A Jacket That Takes the “Ick” Out of Your Commute

| By Editorial Staff

The Germinator Transit Jacket

If you thought your choices for limiting your exposure to germs in public places was wrapping yourself in Saran Wrap, bathing in hand sanitizer or staying home, Gravitytank and Betabrand have another option for you: a fleece jacket.

The Germinator Transit Jacket isn’t made of the same fluffy material your mom wrapped you in as a baby. It’s a high-tech piece of outerwear.

This jacket is lightweight and made of water-resistant softshell fleece. It looks just like a jacket you’d wear on a dreary Seattle day. But, if you’ve got a commute or are out in other public places, it’s a line of defense against the germs spread around by your fellow humans.

The Germinator Jacket is constructed of material made of nanoparticles that help inhibit the growth of bacteria. For the areas that are really susceptible to infection – your hands and face – there’s a silver-infused antimicrobial fabric on the cuffs, the extra-wide collar and the oversized hood. Since they provide the most protection, those pieces are removable and washable, letting you launder away the germs with a hot, soapy scrub.

The Germinator’s fold-out mesh sleeves with thumbholes provide you with spontaneous protection. If riding the subway puts you in contact with fellow commuters who sneeze and then grab the pole to steady themselves, you don’t have to opt to balance on your two feet to avoid holding onto that pole yourself. Slide the mesh sleeves over your hands and slip the thumbholes over your thumbs. Viola. Your hands are protected from direct contact with any ick.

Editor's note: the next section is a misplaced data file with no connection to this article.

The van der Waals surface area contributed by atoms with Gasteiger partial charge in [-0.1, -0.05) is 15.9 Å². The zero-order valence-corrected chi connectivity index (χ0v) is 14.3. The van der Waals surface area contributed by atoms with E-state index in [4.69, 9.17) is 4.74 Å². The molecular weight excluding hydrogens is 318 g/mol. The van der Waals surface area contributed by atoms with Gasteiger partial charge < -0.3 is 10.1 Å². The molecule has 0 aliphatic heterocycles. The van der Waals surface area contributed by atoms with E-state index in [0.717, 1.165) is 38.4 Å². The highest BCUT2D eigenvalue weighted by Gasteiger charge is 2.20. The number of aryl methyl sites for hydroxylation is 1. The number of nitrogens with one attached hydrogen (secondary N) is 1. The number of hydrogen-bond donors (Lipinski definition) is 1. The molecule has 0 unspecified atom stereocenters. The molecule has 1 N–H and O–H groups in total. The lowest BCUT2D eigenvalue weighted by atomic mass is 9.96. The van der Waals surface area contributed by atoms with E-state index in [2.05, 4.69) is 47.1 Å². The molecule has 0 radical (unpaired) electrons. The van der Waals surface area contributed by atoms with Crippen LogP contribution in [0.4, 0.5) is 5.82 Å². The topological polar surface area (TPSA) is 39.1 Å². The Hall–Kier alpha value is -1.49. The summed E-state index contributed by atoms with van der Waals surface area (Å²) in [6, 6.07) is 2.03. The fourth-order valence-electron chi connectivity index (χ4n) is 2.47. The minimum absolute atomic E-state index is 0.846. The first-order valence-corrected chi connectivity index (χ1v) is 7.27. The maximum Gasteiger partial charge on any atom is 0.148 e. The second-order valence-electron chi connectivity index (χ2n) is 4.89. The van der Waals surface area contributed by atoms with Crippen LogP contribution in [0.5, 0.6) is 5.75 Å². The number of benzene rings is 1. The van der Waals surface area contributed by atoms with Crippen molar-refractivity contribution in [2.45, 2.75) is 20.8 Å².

If you’re not a commuter or wouldn’t be caught wearing fleece (even if your mother told you to), scientists around the world are finding other ingenious applications for wearable technology:

  • “Blue light” bandages that can relieve backaches with therapeutic light
  • Infection-resistant hospital gowns, staff uniforms and bedding made from antibacterial textiles
  • Sun blocking clothing treated with zinc oxide, the same chemical used on diaper rash, chapped skin and minor burns

What’s next for the practical application of science into our everyday lives? Disinfectant lighting that reduces harmful micro-organisms in bacteria-sensitive environments like hospitals and restaurants? Why yes, now that you mention it…

New applications for Star Trek-sounding technologies like “nanoparticles” are everywhere. If you could recommend one area where scientists should concentrate their efforts where would that be?

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